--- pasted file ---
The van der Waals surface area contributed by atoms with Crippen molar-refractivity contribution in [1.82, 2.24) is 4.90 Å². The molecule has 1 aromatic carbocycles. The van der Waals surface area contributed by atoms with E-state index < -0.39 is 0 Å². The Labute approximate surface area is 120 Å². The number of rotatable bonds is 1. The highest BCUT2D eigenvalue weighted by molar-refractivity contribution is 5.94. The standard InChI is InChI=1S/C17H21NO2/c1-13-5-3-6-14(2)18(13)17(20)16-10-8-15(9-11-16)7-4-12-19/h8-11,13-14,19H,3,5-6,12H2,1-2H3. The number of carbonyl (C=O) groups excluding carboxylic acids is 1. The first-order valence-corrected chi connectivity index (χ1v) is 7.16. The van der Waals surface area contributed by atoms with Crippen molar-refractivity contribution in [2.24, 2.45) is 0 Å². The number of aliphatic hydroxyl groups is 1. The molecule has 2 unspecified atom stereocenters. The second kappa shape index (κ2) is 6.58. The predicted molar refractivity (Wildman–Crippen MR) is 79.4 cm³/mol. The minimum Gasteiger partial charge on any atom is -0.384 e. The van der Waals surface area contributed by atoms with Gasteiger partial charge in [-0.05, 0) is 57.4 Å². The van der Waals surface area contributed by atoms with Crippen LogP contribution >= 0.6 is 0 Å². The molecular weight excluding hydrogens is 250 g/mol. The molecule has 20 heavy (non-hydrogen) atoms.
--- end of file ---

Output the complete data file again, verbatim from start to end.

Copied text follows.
The van der Waals surface area contributed by atoms with Crippen molar-refractivity contribution in [1.82, 2.24) is 4.90 Å². The molecule has 1 aromatic carbocycles. The van der Waals surface area contributed by atoms with E-state index < -0.39 is 0 Å². The Labute approximate surface area is 120 Å². The number of rotatable bonds is 1. The highest BCUT2D eigenvalue weighted by molar-refractivity contribution is 5.94. The standard InChI is InChI=1S/C17H21NO2/c1-13-5-3-6-14(2)18(13)17(20)16-10-8-15(9-11-16)7-4-12-19/h8-11,13-14,19H,3,5-6,12H2,1-2H3. The number of carbonyl (C=O) groups excluding carboxylic acids is 1. The first-order valence-corrected chi connectivity index (χ1v) is 7.16. The van der Waals surface area contributed by atoms with Crippen molar-refractivity contribution in [2.24, 2.45) is 0 Å². The number of aliphatic hydroxyl groups is 1. The molecule has 2 unspecified atom stereocenters. The second kappa shape index (κ2) is 6.58. The predicted molar refractivity (Wildman–Crippen MR) is 79.4 cm³/mol. The minimum Gasteiger partial charge on any atom is -0.384 e. The van der Waals surface area contributed by atoms with Gasteiger partial charge in [-0.05, 0) is 57.4 Å². The van der Waals surface area contributed by atoms with Crippen LogP contribution >= 0.6 is 0 Å². The molecular weight excluding hydrogens is 250 g/mol. The molecule has 20 heavy (non-hydrogen) atoms.